Textbook and academic discussions – keep them going

Roundtable Sessions 2018If you were at the 31st Annual Textbook & Academic Authoring Conference in Santa Fe, NM last weekend, you know the excitement and passion this group of authors shared throughout each session and networking opportunity. For the nearly 100 participants in the roundtable discussions held Saturday afternoon, there was much to talk about and some incredible ideas shared in the groups. Many participants expressed an interest in continuing these conversations beyond the conference. To this end, we have used the roundtable discussion topics to start eight threads in our LinkedIn group for just that reason.

If you were in attendance, we’d love for you to get the conversation started by sharing notes from the session with our LinkedIn group. If you weren’t able to attend (or were participating in another roundtable at the time), please share your insight, ideas, and questions in any or all of the discussions linked below. The roundtables just got bigger! Welcome to the table! [Read more…]

The most useful textbook & academic posts of the week: April 13, 2018

"If writing is your passion, write and don’t let anyone else convince you otherwise. You don’t need to quit your day job to do it. Create a realistic schedule and stick with it." ~Bindu AdaiThis week we begin with tips for academic book authors, insight into publishing an open access book, discussions on indexes, and the humbling experience of reviewing a copyeditor’s work on your manuscript. We then found insight into developing the narrative of a tenure dossier, social media concerns for academics and writers, issues of authorship abuse, the impact of article recommendation features, and the value of a master’s degree in Publishing. Finally, there were several industry news articles of note including a student’s perspective on Cengage’s efforts to promote Cengage Unlimited to professors, a win for publishers in a textbook counterfeiting suit, a new collaboration between VitalSource and McGraw-Hill, and changes in Top Hat’s OER Marketplace.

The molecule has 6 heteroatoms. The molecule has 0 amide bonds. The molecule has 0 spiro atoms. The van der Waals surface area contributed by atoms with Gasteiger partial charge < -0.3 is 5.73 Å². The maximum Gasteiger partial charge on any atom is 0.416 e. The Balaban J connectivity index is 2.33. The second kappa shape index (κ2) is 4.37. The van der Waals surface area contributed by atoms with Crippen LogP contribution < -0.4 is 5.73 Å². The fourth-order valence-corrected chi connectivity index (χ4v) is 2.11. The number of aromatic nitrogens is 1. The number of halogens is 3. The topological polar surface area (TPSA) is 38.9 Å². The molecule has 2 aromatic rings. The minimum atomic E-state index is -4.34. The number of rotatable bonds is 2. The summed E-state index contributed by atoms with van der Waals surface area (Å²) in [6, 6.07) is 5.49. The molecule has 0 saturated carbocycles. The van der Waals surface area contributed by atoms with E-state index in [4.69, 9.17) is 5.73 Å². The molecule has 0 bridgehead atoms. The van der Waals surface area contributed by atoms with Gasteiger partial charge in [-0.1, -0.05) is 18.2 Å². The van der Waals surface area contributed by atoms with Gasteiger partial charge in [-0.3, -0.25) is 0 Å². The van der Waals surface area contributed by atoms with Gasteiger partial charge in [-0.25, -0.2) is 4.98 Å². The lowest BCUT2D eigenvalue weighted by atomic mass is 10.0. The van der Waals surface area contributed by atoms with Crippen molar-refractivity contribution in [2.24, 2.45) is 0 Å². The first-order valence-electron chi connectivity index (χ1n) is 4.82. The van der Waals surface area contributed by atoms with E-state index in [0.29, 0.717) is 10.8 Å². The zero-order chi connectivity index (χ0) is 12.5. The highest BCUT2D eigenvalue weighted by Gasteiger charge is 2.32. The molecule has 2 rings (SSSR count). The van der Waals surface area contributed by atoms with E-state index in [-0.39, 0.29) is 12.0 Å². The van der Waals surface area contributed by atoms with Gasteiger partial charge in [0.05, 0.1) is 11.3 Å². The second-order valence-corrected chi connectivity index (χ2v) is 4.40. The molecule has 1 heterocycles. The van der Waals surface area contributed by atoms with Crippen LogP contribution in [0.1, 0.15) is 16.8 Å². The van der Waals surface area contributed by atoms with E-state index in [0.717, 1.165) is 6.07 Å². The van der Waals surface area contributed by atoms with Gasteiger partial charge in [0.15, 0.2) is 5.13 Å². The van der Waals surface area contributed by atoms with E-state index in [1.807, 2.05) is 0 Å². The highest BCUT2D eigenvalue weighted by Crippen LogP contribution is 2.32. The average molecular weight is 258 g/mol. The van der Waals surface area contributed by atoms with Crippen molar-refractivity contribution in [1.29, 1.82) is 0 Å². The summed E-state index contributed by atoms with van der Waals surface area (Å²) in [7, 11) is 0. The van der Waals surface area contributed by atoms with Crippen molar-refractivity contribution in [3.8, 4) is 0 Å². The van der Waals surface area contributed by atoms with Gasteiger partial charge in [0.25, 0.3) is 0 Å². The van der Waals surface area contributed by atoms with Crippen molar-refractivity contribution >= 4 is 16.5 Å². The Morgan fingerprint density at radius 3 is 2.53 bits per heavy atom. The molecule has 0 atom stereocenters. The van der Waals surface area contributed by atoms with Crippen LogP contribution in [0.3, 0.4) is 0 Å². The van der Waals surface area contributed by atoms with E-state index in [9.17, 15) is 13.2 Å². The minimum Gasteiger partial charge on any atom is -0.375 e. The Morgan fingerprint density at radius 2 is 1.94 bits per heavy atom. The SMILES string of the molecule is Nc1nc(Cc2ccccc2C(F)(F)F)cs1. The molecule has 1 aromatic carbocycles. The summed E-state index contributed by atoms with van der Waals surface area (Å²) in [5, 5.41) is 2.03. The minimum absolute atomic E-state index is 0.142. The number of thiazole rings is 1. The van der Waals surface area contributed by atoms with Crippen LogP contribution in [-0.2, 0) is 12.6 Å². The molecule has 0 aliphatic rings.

Bindu Adai said, “If writing is your passion, write and don’t let anyone else convince you otherwise. You don’t need to quit your day job to do it. Create a realistic schedule and stick with it.” As you head into a new week of writing, be encouraged by the other authors in and around TAA who share your passion for writing so that you may find greater success. [Read more…]

10 Tips to help you evaluate an index for quality

Ensure that key details are reflected in the indexThe book you have spent so long writing and editing is almost ready to be published. It is in its final layout, and has been proofread multiple times. The one hurdle remaining is the index. Finally, you receive the index manuscript for review. While it may be tempting to give the index just a cursory glance before blessing it with your imprimatur, it is worth investing a modest amount of time to ensure that the index does your book justice. A complete and well-constructed index adds real value to your book by making its content more accessible to readers. How can you be confident that the index you receive is good enough for your book? [Read more…]

How to determine what and what not to index

indexingA good rule of thumb for deciding what to index, said freelance indexer Kay Banning, is to ask: “Is the user happy to be there when you send them there?” The answer to that question, said Banning, will help determine what to index and what not to index.

Banning said she charges usually charges $3.25 to $3.50 per page, subtracting any pages that don’t need indexing. After receiving the hard copy pages by express mail, she said she does a first read-through of the book to see the “big picture.” Then she reads the introduction and review questions to get the author’s slant for what is important in the book. [Read more…]